Come and see the blood in the streets!

This morning, I read the Pablo Neruda poem “I Explain a Few Things” whose first half includes the lines: “do you remember my house with balconies where / June light smothered flowers in your mouth? / Brother, brother! / Everything / was great shouting, salty goods, / heaps of throbbing bread.” Being inside that part of the poem felt almost too lush–the lilacs and poppies, the “lean face of Spain / like an ocean of leather,” the “dogs and children,” and especially the heaps of throbbing bread. I felt an almost ovewhelming scream growing inside me–mounful and hungry–then settle. The second part of the poem turns dark: “And one morning all was aflame / and one morning the fires / came out of the earth / devouring people / and from then on fire… / Come and see the blood in the streets!” At these lines, I could feel something else igniting in my chest, the anger that stops me from reading the newspaper and being present. My eyes burned, but I didn’t (couldn’t) cry.

I awoke today to our smoky, yellowy sky in Southern California. When I looked at my phone I saw images of the bay area (a place we used to call home) with an even more eerie sky: orange and apocolyptic. I listened to a few minutes of the White House Press Secretary spinning the latest lie and recognized a familiar ennui settle in between my shoulder blades.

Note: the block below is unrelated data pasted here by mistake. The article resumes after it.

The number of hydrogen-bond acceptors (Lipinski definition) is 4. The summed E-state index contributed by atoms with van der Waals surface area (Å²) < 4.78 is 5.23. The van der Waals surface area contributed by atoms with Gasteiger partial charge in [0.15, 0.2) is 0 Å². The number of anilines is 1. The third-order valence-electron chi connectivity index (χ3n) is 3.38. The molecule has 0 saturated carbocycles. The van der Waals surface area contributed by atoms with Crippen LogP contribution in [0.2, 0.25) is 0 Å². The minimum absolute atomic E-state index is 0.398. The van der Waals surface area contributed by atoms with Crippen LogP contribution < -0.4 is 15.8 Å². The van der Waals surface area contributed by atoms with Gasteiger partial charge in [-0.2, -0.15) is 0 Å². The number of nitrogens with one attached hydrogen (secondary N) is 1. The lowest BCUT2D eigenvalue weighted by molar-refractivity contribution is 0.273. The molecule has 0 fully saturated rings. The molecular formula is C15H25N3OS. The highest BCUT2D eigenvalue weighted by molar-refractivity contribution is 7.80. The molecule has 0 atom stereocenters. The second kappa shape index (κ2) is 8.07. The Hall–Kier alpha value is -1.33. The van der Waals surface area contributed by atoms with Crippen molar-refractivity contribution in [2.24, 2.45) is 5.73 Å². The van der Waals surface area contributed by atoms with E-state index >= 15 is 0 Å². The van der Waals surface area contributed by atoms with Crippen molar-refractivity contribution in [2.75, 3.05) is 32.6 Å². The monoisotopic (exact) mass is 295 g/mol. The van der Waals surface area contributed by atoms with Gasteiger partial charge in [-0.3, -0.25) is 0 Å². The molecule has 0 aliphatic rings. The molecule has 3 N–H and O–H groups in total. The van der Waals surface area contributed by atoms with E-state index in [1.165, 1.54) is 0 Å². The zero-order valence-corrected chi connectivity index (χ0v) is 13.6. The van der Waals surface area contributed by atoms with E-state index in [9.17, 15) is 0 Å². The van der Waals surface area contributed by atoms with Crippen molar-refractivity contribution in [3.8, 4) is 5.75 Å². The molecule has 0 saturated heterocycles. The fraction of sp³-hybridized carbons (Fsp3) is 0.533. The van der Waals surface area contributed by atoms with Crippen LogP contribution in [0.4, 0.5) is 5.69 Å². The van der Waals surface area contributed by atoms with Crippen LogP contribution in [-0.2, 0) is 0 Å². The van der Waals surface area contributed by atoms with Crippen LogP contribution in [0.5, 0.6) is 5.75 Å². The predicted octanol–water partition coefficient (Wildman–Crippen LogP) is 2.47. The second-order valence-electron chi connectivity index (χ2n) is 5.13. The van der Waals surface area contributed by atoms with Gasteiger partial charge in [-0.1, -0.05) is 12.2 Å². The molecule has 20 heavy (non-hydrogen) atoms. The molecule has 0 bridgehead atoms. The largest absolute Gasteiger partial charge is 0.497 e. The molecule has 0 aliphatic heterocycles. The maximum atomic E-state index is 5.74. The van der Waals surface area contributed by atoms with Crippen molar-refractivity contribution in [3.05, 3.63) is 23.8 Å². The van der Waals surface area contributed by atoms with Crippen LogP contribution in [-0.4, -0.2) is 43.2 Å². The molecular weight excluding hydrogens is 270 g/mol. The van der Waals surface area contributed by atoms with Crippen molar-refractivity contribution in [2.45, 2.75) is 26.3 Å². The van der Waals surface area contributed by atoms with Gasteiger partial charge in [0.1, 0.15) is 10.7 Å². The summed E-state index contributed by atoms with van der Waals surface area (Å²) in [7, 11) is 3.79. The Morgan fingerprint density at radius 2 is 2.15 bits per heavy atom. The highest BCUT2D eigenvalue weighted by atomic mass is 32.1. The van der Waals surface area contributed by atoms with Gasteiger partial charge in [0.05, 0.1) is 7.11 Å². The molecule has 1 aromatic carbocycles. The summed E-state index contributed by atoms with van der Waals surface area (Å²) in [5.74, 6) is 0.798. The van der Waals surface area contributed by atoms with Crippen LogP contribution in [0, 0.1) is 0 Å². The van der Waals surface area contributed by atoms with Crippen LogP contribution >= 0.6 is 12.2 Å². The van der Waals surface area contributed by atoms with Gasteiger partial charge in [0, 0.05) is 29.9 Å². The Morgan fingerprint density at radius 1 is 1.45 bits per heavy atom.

You want to know the word that came into my mind when I was thinking about writing anything today? Elegy.

“I am going to tell you all that is happening to me,” Neruda writes at the begnning of his poem, which is about the longing for a time that has passed and the fury at the leaders who do not lead, who allow war to ravage a country and its people, and exile Neruda’s beautiful Spanish street to the past. I think a lot these days about how things that are happening to us are so often not what is happening around us. Around us are the familiar walls, the humming fan, the squeaky dryer, the glowing screens, the laughing children, day after day. Inside us is a kaleidoscope of feeling: the horror whirls, unspooled by our imaginations as we read the headlines (“the blood in the streets”), the hunger for heaps of throbbing bread and the clatter of crowded restuarants, this longing for bodies that despite what they may want to believe, rememeber exactly what we remember.

After reading the poem, I did some meditation. I allowed myself to sit in the presence of myself, enjoy her weight, relish in her softness and breathe into her belly a new feeling: hope. I’m choosing to allow what is happening around me to win this day, but never forgetting that what is happening to me is forever changing the valleys in my soul and mountains on fire in my mind.

I’m going to tell you all that happened to us in 2020, I will say to my daughter one day, but in order to understand you must first know comfort.